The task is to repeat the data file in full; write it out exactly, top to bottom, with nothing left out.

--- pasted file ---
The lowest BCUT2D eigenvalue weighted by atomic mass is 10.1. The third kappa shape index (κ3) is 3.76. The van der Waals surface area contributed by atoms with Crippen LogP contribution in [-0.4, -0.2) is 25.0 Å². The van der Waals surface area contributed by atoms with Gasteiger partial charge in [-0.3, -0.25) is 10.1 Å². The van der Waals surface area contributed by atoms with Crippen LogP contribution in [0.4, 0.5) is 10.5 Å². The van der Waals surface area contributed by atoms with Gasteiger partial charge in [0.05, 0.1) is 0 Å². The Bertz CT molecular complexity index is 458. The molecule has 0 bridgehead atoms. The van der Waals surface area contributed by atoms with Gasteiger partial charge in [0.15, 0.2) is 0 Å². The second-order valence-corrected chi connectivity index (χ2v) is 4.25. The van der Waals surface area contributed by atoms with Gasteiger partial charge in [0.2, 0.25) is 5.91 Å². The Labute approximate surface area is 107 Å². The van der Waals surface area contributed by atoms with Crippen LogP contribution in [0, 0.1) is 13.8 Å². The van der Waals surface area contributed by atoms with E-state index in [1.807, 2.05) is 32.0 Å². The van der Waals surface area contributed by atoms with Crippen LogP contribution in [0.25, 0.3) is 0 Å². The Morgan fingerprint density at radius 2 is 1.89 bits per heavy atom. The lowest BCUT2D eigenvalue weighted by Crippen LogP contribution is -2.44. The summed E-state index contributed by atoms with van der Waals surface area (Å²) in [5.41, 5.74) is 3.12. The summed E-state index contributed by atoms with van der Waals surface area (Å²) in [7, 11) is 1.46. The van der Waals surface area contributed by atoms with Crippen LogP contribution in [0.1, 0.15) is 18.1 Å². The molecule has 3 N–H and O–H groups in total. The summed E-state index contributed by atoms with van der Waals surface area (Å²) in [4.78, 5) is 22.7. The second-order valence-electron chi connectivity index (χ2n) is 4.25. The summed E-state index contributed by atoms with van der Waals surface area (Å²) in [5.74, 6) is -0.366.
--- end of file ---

The lowest BCUT2D eigenvalue weighted by atomic mass is 10.1. The third kappa shape index (κ3) is 3.76. The van der Waals surface area contributed by atoms with Crippen LogP contribution in [-0.4, -0.2) is 25.0 Å². The van der Waals surface area contributed by atoms with Gasteiger partial charge in [-0.3, -0.25) is 10.1 Å². The van der Waals surface area contributed by atoms with Crippen LogP contribution in [0.4, 0.5) is 10.5 Å². The van der Waals surface area contributed by atoms with Gasteiger partial charge in [0.05, 0.1) is 0 Å². The Bertz CT molecular complexity index is 458. The molecule has 0 bridgehead atoms. The van der Waals surface area contributed by atoms with Gasteiger partial charge in [0.15, 0.2) is 0 Å². The second-order valence-corrected chi connectivity index (χ2v) is 4.25. The van der Waals surface area contributed by atoms with Gasteiger partial charge in [0.2, 0.25) is 5.91 Å². The Labute approximate surface area is 107 Å². The van der Waals surface area contributed by atoms with Crippen LogP contribution in [0, 0.1) is 13.8 Å². The van der Waals surface area contributed by atoms with E-state index in [1.807, 2.05) is 32.0 Å². The van der Waals surface area contributed by atoms with Crippen LogP contribution in [0.25, 0.3) is 0 Å². The Morgan fingerprint density at radius 2 is 1.89 bits per heavy atom. The lowest BCUT2D eigenvalue weighted by Crippen LogP contribution is -2.44. The summed E-state index contributed by atoms with van der Waals surface area (Å²) in [5.41, 5.74) is 3.12. The summed E-state index contributed by atoms with van der Waals surface area (Å²) in [7, 11) is 1.46. The van der Waals surface area contributed by atoms with Crippen LogP contribution in [0.1, 0.15) is 18.1 Å². The molecule has 3 N–H and O–H groups in total. The summed E-state index contributed by atoms with van der Waals surface area (Å²) in [4.78, 5) is 22.7. The second-order valence-electron chi connectivity index (χ2n) is 4.25. The summed E-state index contributed by atoms with van der Waals surface area (Å²) in [5.74, 6) is -0.366.